- "Hijackers Surprised To Find Selves In Hell." Priceless satire, written as only The Onion can. "I was told that these Americans were enemies of the one true religion, and that Heaven would be my reward for my noble sacrifice," said Alomari, moments before his jaw was sheared away by faceless homunculi. "But now I am forced to suckle from the 16 poisoned leathern teats of Gophahmet, Whore of Betrayal, until I burst from an unwholesome engorgement of curdled bile. This must be some sort of terrible mistake...."
- Rand Simberg also has a satire for the 2 year anniversary. It makes its point. In case that point wasn't blindingly clear to you, however, he explains in 2005 and provides a link to other posts he's done in the same genre.
- Also in the "too true to be funny" category is this fictional account, in which the terrorists were caught and 9/11 thwarted. Naturally, ridicule, protests, recriminations, and apologies follow. It was published in The Vallejo Times-Herald (California).
- A firsthand account. From the 51st floor. Draws you in tighter, the more you read it.
- Steven Den Beste explains the initial strategy for the War on Terror, from root causes to goals to approach. Really. We didn't know at the time what it was really costing him to post this stuff. Tigerhawk would later update it, and meet with Den Beste's full approval. Note that the "Plan B" exposition would (will?) be a lot shorter and more to the point.
- For deeper background, here are some reading recommendations: some key articles on our "must-read" list - or would you prefer some key blog posts that summarize the war's goals and stakes in "3 Touchstones, 3 Conjectures"? We've also got a piece that covers America's new post-9/11 foreign policy doctrine, and the scope of the threat we all face. Will The Bush Doctrine, like the Truman Doctrine before it, eventually become bipartisan?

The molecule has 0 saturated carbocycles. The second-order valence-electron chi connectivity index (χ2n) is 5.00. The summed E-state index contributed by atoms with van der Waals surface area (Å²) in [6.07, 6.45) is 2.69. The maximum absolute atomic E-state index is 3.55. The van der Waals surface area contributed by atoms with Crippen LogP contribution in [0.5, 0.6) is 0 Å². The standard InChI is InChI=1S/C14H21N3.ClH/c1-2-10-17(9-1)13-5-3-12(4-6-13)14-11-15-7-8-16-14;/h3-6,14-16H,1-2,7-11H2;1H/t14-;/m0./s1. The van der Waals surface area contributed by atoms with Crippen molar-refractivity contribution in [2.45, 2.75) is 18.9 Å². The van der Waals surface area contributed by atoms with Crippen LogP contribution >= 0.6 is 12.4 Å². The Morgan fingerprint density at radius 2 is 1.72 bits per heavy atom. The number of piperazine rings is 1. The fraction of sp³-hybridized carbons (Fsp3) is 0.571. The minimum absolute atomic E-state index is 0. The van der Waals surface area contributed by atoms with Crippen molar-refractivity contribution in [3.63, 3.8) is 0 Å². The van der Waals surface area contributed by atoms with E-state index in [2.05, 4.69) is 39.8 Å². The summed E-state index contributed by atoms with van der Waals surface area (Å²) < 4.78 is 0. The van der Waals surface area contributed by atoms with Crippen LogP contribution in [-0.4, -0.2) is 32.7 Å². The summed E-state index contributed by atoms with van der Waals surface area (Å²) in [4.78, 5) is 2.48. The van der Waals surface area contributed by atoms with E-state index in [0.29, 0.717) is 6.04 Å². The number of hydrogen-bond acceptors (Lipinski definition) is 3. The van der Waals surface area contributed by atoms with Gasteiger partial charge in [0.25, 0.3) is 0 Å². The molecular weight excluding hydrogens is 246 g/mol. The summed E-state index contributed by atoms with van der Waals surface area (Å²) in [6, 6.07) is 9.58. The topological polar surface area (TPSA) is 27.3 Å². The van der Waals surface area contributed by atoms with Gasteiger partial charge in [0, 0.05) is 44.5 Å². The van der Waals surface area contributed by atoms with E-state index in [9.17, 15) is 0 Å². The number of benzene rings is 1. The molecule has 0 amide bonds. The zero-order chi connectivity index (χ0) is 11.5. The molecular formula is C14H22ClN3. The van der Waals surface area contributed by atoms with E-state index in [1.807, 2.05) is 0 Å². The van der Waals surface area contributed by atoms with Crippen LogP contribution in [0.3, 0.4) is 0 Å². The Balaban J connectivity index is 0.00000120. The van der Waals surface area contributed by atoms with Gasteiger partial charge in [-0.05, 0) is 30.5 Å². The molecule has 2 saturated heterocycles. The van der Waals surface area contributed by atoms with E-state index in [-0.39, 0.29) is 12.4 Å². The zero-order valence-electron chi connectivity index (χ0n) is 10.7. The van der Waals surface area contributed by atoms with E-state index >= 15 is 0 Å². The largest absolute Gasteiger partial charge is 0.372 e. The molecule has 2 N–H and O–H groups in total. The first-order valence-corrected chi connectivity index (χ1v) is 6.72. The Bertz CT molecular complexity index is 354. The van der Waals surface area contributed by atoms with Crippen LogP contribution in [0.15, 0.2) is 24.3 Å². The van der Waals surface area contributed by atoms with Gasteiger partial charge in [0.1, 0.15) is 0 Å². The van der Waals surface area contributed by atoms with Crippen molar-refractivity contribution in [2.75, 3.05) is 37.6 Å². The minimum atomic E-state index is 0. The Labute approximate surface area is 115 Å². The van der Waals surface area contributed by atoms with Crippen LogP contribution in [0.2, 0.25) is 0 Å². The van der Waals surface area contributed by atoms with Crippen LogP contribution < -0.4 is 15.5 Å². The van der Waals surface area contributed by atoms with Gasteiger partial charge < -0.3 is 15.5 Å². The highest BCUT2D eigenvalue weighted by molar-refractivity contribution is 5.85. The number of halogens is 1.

- Ladies & Gentlemen, I give you editorial cartoonists Cox & Forkum. Sometimes a picture really is worth 1,000 words - but the 2 they added make all the difference (Hat Tip: alphapatriot).
- Doktor Frank publishes a post from a punk socialist who lost more than a friend on 9/11 - he lost an entire system of belief. An excellent, emblematic post for something that happened to a lot of people. Found via Judith Weiss, who had a very impressive 9/11 links collection of her own in 2003. Love the new look, Judith.
- I think the Brothers Judd win the prize in terms of impressive link collections, though. Wow. History, articles, essays, key speeches etc. from Sept. 2001. Even a section called "Words & Songs of Comfort and Rage."
- You knew that James Lileks would have something to say. Even by a higher Lileksian standard, his 2002 essay was excellent. Here's 2003. "When I was a kid," it begins, "I was terrified of the End of the World...."
- Jim Cramer's passion isn't confined to MSNBC's Kudlow and Cramer. "The Making of a Hawk" shows a liberal who wasn't just mugged by reality, he was thrashed within an inch of his life and left for dead. Keep reading until you get to the part about his closet.